The Adirondack Sky Center & Observatory presents it's next online lecture! 
Presented by Mike Adler
Thursday, Oct 7, 2021 07:00 PM

Ultima Thule is the most distant object ever visited at 4.1 billion miles away and the New Horizon’s spacecraft passed within 3500km of it on January 1. The object is shaped like a rocky snowman and spins like a lopsided propeller facing the sun, tilted 90 deg from its orbit plane and is about 22 miles long. Its scientific interest lies in the fact that it was likely formed at the time of the formation of the solar system 4.5 billion years ago but has seen little change since then. Thus it offers an opportunity to study the process by which planets were initially formed. The talk will explore the latest data from the mission and will also provide updates on the discovery of a buried ocean on Pluto.
The NASA Dawn space mission was launched in 2007 to explore two of the three proto planets in the solar system, Vesta and Ceres which are located in the asteroid belt between Mars and Jupiter. Ceres contains 200 million cubic kilometers of water in its mantle which is more than all of the freshwater on earth. Vesta is 220km in size and in contrast is a water poor world with a metallic iron nickel core. In this talk the detailed images of these asteroids will be presented and the very interesting geography and geology of both asteroids will be discussed. Vesta for example has some massive craters with one called Rheasilvia being 19km deep with a central peak 23km above the crater floor.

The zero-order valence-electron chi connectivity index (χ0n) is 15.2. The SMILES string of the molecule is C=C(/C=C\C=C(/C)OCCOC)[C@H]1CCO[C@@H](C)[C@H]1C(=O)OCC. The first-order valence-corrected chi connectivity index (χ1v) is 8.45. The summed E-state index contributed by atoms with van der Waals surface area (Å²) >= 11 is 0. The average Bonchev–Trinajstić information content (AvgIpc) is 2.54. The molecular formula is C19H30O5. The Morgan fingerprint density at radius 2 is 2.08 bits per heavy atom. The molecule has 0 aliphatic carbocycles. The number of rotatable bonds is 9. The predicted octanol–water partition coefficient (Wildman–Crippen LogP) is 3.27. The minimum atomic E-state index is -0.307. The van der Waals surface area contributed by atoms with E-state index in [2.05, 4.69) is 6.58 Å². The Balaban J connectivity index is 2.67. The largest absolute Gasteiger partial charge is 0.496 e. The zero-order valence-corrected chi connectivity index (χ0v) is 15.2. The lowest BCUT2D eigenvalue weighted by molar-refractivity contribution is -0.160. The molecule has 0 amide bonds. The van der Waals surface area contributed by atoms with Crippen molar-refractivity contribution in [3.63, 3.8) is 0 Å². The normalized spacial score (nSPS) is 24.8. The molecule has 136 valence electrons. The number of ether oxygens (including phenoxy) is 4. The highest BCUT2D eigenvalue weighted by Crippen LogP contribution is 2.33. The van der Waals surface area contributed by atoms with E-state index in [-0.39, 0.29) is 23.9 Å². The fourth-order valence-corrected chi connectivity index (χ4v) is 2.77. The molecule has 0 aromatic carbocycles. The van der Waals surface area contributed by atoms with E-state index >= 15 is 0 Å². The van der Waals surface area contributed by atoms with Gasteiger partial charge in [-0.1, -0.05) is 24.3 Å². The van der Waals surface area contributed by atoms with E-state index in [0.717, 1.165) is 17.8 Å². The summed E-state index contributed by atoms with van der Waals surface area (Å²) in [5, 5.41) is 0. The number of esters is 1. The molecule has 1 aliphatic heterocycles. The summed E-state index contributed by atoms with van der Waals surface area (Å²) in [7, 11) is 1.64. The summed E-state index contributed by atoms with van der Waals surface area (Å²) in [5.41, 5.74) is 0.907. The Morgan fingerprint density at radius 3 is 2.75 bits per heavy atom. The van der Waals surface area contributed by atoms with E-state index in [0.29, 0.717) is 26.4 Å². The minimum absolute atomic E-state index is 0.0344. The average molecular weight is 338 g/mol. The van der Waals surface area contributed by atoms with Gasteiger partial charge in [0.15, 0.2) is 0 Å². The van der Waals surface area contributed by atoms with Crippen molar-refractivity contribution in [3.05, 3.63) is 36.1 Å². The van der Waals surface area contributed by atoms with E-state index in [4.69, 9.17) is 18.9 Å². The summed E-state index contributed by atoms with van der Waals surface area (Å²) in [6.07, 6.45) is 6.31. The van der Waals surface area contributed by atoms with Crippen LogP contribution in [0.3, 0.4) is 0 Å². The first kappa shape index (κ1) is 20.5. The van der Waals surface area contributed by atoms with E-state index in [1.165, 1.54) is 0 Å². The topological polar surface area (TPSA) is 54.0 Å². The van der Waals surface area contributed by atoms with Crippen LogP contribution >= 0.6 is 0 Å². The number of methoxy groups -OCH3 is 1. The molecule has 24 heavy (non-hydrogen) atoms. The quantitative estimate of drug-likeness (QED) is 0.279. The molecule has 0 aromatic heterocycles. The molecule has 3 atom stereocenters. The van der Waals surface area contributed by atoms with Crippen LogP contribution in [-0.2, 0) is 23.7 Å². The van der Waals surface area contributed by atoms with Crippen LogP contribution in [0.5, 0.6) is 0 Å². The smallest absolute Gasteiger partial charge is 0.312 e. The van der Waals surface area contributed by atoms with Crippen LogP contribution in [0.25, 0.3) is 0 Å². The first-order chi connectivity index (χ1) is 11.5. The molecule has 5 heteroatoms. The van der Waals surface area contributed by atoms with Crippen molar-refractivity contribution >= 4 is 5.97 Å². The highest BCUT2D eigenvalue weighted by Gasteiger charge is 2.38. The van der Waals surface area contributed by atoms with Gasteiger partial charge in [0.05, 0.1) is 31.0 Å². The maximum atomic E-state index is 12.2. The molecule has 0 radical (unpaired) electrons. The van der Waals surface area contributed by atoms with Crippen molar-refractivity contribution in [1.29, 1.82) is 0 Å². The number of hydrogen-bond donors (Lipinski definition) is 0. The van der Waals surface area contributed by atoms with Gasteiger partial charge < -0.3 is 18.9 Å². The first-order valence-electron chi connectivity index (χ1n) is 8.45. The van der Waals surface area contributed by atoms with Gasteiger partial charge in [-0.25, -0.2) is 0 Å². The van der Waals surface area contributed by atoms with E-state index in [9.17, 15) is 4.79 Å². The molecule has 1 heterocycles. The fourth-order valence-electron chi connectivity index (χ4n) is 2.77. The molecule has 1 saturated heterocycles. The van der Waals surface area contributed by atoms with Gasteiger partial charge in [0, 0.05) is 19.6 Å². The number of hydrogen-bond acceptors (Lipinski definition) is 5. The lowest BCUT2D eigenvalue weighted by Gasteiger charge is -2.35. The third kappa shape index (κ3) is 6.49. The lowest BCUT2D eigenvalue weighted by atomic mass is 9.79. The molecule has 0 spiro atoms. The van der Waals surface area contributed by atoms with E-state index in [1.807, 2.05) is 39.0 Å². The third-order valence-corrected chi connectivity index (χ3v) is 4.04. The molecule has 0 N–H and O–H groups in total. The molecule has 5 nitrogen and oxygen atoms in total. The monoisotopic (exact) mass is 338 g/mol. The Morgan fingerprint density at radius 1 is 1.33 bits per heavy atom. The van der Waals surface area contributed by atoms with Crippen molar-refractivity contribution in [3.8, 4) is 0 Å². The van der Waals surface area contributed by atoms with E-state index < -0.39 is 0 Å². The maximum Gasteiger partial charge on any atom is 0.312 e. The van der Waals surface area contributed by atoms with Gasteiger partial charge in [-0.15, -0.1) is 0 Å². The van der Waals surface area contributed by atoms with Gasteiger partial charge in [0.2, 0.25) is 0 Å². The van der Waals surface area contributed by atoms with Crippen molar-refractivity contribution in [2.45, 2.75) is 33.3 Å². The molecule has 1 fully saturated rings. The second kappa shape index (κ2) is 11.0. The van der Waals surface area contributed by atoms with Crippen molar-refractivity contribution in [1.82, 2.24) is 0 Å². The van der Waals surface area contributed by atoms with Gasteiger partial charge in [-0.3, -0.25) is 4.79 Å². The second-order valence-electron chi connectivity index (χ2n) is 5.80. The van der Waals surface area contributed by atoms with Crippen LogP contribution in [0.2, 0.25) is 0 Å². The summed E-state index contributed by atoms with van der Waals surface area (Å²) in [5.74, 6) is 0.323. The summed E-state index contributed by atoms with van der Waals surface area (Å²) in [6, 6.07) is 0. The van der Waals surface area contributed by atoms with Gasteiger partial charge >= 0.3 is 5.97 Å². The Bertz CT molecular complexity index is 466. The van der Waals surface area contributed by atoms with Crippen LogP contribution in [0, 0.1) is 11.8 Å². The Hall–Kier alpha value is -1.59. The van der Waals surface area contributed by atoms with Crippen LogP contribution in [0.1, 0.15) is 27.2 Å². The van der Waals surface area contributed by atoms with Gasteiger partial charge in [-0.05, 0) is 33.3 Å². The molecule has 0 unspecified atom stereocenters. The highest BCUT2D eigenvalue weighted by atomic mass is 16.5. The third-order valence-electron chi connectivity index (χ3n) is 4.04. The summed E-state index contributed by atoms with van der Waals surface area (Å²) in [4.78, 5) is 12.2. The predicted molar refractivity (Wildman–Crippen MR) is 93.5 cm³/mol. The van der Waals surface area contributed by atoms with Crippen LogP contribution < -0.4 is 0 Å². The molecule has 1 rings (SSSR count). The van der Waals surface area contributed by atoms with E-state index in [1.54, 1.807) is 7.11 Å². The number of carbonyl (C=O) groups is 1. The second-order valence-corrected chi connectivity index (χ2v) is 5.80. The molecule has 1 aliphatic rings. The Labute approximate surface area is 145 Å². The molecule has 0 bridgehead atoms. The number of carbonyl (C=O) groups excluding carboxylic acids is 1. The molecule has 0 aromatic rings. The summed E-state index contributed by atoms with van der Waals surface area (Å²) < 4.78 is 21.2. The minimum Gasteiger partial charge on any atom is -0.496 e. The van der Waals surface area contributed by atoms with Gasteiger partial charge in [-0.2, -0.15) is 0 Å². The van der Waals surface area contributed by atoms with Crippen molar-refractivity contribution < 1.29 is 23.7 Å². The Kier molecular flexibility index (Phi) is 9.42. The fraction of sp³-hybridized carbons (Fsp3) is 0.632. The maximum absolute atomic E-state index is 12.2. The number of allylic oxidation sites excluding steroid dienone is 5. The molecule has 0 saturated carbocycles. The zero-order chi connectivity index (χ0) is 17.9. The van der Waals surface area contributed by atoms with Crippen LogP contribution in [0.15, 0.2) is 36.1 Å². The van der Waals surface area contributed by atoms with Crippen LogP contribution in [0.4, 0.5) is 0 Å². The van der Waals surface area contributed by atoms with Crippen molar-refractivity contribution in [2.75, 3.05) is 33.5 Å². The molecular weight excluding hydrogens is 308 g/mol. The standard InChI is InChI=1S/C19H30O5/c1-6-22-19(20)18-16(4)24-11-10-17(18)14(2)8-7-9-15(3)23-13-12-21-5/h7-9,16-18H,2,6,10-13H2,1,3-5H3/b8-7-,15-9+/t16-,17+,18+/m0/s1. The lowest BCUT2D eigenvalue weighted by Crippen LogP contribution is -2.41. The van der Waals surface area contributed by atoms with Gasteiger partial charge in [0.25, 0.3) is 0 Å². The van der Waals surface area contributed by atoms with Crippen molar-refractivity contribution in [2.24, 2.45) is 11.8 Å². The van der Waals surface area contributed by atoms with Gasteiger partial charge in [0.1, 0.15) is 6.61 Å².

The last part of the talk will be about the ESA’s Rosetta mission to the comet Churyumov–Gerasimenko. It is the only mission to orbit a comet and it was able to study the comet as it moved towards the sun. One of its notable results was determining that the comet has a Deuterium to Hydrogen ratio 3x higher than on earth. This strongly indicates that earth’s water is not likely to have come from comets.

Mike Adler studied electrical engineering in college, went on to get a doctorate in solid state physics from MIT and then spent 30 years working for General Electric. There he developed semiconductors, a critical part of computers as well as trains and wind turbines, and later went on to manage large groups within the research lab. He has spent the last 10 or so years documenting objects millions and billions of miles away.